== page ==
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Why Instagram Removing Public Likes Won’t Solve the Platform’s Problems

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If a friend likes your post, but no one can see it, does the like even matter? Beginning this week, that hypothetical becomes a real issue. As early as today, Instagram will begin rolling out a new update: removing like counts from public view. Positioned as a “test,” the update won’t affect all users right away, but it could become a permanent update if early trials go well. And while users originally theorized that it could be an attempt to quell the power of influencers, it turns out that it’s mostly a measure meant to get all of us to stop comparing our damn selves to one another.

The move was announced Friday by head of Instagram Adam Mosseri at a Wired event. Already in effect in multiple other countries, the elimination of public likes is an attempt to shift Instagram from a popularity contest to an innocuous collection of your friends’ posts, with Mosseri citing the competitive pressures that have riddled the app for a while. You know, because if your dog gets fewer likes than your friends, it’s probably garbage. Just kidding. No dog is garbage, but apparently you could feel that way. Additionally, there have been studies (most putting the emphasis on teens) suggesting that attention to likes can affect the mental health of users, contributing to a decreased feeling of self-worth. Yikes.

But to recap, the hiding of likes will go as follows: Users can still like posts, see likes on their own posts, and comment. You just can’t see other people’s likes. And those metrics are still available to businesses who need them for reporting and research purposes (a.k.a., hiring influencers to push their brand). So really, likes aren’t going anywhere, as much as they’re just taking some private time.

While the removal of Instagram likes has the good intention of alleviating social media pressure, it also seems a bit… inconsequential. The very existence of likes continues to perpetuate an unhealthy need for approval and acceptance. A joint 2017 study from the AP and the University of Chicago indicated that around 15 percent of teens admitted to feeling a pressure to show “their best selves” on social media, but that doesn’t necessarily mean that the pressure stemmed simply from a comparison of like counts. In recent years, Hollywood stars have been forced off the platform for the hate messages received in comments, which indicates Instagram’s pressure issue runs deeper than tapping “like” and counting the total.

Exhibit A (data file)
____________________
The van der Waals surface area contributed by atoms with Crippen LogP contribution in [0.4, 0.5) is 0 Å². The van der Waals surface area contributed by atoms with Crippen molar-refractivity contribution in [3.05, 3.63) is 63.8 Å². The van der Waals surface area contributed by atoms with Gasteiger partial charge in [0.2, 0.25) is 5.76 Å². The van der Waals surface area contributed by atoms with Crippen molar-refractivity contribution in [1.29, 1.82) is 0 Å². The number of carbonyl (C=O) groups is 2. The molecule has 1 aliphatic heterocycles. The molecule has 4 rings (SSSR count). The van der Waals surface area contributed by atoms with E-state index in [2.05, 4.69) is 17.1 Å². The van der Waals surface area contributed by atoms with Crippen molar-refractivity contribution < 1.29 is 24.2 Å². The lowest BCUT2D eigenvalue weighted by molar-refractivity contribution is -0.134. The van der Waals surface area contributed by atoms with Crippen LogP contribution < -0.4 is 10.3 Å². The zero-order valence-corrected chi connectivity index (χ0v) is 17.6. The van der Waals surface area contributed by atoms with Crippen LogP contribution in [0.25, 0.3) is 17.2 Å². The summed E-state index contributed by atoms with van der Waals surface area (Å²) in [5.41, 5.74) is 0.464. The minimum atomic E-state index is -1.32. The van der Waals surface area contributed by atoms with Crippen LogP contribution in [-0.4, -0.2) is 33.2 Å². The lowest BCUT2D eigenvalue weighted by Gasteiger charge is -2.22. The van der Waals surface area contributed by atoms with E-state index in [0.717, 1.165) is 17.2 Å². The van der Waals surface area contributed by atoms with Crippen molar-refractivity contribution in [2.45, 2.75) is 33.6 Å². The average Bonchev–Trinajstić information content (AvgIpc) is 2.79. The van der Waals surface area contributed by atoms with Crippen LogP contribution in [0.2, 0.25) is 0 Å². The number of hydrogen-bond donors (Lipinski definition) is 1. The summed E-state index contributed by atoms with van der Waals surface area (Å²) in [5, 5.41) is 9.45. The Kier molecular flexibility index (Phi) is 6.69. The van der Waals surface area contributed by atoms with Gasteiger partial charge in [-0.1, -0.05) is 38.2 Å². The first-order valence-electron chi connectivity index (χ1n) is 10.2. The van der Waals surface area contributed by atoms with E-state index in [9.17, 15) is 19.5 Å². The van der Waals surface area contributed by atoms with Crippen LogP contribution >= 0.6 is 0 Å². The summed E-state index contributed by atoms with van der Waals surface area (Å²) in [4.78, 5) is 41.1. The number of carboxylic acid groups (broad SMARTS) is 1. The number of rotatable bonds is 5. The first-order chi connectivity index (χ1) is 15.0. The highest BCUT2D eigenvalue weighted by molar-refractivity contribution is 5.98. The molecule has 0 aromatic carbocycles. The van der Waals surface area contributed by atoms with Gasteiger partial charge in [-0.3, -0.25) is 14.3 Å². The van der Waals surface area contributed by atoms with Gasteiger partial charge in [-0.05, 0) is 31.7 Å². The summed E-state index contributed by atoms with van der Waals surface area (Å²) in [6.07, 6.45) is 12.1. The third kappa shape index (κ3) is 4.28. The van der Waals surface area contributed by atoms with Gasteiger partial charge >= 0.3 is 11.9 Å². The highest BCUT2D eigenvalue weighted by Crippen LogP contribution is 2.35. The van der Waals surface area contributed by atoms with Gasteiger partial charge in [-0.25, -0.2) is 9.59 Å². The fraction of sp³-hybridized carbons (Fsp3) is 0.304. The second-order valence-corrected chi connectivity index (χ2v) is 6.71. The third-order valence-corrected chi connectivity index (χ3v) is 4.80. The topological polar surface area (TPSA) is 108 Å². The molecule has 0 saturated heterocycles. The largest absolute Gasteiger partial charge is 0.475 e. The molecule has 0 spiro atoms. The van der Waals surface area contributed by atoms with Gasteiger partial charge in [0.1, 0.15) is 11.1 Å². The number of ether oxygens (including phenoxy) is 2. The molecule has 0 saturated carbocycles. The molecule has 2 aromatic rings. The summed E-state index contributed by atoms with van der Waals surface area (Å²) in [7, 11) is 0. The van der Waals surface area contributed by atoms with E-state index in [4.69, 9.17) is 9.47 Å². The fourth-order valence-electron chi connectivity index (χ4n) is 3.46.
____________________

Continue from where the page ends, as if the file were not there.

Users can still like posts, see likes on their own posts, and comment. You just can’t see other people’s likes.

The decision has been met with social media backlash, of course, including a comment from Cardi B, who suggested that Instagram’s real issue is with the comments section and not like counts. “This is just my opinion….I mean what makes you feel more insecure getting no likes or people constantly giving opinions about you, your life and topics?” she wrote. And as some have suggested, hiding likes doesn’t particularly mean that users won’t air their like counts manually via posts and stories.

In short, Instagram is just making it way harder for a user to flex their popularity. And when it comes to mental health and like measurements, it appears that the onus is going to be more on the user and less on the company who perpetuates “like culture.” A great first step? Remember this: No matter how many likes your IG post about your dog gets, know that he’s a very good boy who doesn’t need metrics to prove his worth.

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Trump To Reporters: “You’d Be Doing The Public A Service” If You Reveal Identity Of Ukraine Whistleblower | Video

President Trump rages against the media, House Democrats and the Ukraine whistleblower, and the most recent election polls as he returns to the White House from New York City.

He claimed the whistleblower’s report about the Ukraine phone call was “a false story” and that he or she “should be revealed because the whistleblower gave false stories — some people would call it a fraud.”

“My phone call was perfecto, totally appropriate,” Trump also said, calling the whistleblower a “Brennan guy” and an “Obama guy” and a “fraud” and “a radical.”

“The whistleblower should be revealed because the whistleblower gave false information,” Trump told reporters at the White House. “He made up a story.”

“They know who it is! You know who it is, you just don’t want to report it. CNN knows who it is, but you don’t want to report it. And, you know, you’d be doing the public a service if you did,” said to the reporters gathered on the White House lawn.

Trump tweeted earlier Sunday morning:

(The name of an individual alleged to be the whistleblower was published last week by Paul Sperry with RealClearInvestigations..)